On this week’s episode of CNBC’s “ETF Edge,” host Bob Pisani wants to discuss how the tax wars have made their way over to ETFs. ETF Trends’ CEO, Tom Lydon, is on hand to go over the potential impacts of Senate Finance Committee Chairmen Ron Wyden’s new tax on ETFs’ bill pay. Also featured in this episode are Investment Company Institute’s Eric Pan and American Century’s Ed Rosenberg.
Looking at this new measure, it would stop investors from avoiding capital gains on so-called “in-kind transactions,” which allow traders to swap underlying assets without producing capital gains. They essentially help manage investor portfolios. This is an advantage of ETFs, but now it has the potential to be cut off.
Helping to fight back, Pan explains the nature of in-kind transactions and the tax rules of the past that have worked alongside the nature of ETFs. The issue, currently, is how Senator Wyden wants to make these transactions taxable. The problem is that it comes off as a punishment for the investor, which Pan believes to be unfair.
“This is dangerous,” Pan states. “Today, many people are interested in the markets. We want people to invest for the long term. So, Senator Wyden is actually going to make it more expensive for these people to stay for the long term, and that has real consequences.”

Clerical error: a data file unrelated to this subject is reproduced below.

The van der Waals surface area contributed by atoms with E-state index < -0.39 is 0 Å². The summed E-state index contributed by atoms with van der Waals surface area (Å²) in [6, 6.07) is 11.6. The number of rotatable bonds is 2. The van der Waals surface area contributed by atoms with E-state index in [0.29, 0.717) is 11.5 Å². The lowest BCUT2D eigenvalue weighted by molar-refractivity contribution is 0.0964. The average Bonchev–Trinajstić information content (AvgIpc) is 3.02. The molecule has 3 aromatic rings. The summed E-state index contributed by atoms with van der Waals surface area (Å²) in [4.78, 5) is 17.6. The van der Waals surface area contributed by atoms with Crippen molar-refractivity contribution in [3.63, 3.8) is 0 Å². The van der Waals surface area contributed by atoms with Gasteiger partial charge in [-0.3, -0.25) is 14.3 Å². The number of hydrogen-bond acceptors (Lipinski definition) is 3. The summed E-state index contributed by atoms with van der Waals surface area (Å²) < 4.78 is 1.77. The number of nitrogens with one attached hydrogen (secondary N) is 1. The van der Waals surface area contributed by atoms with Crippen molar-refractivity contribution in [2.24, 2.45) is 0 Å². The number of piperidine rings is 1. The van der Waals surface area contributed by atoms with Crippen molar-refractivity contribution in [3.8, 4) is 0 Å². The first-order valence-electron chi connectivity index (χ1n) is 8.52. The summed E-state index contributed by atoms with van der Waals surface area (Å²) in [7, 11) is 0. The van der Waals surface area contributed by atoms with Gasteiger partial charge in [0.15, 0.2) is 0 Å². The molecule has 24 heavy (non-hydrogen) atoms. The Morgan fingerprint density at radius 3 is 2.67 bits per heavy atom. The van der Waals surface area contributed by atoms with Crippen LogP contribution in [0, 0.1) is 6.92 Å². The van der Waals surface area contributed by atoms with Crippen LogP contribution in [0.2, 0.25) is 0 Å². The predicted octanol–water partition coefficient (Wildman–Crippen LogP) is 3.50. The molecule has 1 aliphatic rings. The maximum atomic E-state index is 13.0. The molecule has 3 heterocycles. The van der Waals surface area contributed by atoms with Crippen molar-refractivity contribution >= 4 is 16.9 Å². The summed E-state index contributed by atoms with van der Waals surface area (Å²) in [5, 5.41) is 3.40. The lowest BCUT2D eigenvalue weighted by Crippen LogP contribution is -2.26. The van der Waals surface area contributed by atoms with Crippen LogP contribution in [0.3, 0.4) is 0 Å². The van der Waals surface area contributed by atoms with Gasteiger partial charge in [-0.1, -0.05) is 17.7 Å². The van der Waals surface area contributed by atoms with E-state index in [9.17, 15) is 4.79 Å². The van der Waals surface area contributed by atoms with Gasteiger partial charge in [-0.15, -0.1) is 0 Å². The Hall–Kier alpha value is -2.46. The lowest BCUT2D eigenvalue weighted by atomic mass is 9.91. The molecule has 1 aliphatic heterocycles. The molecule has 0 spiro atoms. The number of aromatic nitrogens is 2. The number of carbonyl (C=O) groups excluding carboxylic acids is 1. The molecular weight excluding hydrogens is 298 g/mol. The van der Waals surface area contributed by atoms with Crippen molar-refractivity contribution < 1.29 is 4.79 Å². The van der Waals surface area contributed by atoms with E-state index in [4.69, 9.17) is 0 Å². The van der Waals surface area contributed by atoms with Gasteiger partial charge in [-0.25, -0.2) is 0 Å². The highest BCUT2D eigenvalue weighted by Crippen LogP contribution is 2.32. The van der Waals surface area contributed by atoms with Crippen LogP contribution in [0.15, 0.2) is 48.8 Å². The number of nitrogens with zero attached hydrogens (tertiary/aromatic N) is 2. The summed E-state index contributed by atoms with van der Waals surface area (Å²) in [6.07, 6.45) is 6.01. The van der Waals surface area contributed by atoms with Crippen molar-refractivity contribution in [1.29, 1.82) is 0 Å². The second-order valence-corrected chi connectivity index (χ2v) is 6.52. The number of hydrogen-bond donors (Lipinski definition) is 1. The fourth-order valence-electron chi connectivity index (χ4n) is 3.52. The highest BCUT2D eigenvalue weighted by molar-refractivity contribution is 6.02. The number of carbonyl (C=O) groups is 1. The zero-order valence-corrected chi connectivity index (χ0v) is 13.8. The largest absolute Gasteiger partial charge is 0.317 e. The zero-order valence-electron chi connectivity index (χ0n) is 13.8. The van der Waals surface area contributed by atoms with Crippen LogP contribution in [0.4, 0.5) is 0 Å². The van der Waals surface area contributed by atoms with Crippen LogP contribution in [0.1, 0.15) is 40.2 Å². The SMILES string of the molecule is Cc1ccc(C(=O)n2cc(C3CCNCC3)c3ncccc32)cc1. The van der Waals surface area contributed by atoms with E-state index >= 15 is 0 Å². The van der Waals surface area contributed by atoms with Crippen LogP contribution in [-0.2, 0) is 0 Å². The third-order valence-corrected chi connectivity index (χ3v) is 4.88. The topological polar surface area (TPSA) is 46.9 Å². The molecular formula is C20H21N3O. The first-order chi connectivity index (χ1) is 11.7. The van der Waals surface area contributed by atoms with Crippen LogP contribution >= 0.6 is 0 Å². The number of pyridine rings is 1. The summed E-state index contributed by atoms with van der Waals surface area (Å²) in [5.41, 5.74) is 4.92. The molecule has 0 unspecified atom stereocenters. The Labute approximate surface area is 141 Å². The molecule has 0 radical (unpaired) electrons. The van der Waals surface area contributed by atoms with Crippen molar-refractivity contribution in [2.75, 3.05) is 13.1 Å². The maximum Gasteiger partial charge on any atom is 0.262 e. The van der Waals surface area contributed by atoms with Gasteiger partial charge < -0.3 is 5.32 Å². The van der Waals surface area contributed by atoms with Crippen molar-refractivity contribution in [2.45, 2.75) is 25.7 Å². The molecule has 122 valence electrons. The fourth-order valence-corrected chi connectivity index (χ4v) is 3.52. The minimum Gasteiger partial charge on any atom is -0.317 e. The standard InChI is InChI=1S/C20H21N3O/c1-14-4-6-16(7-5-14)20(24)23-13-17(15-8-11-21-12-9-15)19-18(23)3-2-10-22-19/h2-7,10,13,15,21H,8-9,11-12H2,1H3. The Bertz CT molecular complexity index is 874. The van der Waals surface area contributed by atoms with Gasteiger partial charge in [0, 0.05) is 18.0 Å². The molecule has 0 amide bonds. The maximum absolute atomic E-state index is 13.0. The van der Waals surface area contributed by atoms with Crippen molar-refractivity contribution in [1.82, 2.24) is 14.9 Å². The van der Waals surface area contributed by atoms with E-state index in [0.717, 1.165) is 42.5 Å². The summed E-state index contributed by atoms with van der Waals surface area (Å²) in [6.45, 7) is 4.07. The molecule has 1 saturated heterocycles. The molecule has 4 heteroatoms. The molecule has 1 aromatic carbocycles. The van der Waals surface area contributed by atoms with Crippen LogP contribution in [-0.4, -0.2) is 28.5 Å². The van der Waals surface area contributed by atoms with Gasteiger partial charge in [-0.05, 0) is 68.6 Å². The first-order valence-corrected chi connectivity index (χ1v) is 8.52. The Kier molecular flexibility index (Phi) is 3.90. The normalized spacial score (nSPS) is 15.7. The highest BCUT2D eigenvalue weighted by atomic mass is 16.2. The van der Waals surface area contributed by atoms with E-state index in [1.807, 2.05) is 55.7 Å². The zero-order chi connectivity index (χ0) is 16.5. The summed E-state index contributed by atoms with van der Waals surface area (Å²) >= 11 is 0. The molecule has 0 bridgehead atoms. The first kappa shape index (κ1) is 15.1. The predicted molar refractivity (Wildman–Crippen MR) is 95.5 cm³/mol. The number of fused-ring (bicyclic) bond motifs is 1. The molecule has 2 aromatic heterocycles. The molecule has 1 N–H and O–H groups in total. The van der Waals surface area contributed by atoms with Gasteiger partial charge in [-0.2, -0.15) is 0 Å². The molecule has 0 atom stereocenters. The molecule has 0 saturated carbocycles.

Boosting Capital Gains
In addition to Wyden’s new measure, President Biden wants to boost the capital gains rate and apply it to households. For Lydon, this is not good news for Wall Street. With that in mind, he also points out how Biden has promised no new taxes for households that make under $400K a year. That means that the 92% of households (and there are 12 million households in the US that own ETFs) that make less than $400K that were ensured protection may now have to worry about losing that protection if this measure goes through.
As far as how bad this would be for the ETF business, Rosenberg states that this would change how managers would run their funds. They will be taking more losses throughout the year when there isn’t rebalancing, which will increase trading costs in the portfolio and the selling of individual securities throughout the year.
Rosenberg adds, “In smaller funds, it’s not that bad, but as you go to the larger funds, they’re trying to manage their tax laws to keep gains at a minimum or at zero. There could be a lot more selling that goes on to build up losses in the portfolio. What it does is it changes how a portfolio manager in the ETF space is going to have to manage ETFs going forward if something like this goes through.”
Lydon goes on to explain how ETFs haven’t had to deal with some of the same things that mutual funds have, which has been great. However, with the new proposed measure looking to put the progress made with ETFs in jeopardy, Lydon can at least see the work done to rally around preventing this from happening as the industry has come together to push back.
Hear More of What Tom Lydon Had to Say on the ETF Edge Podcast:
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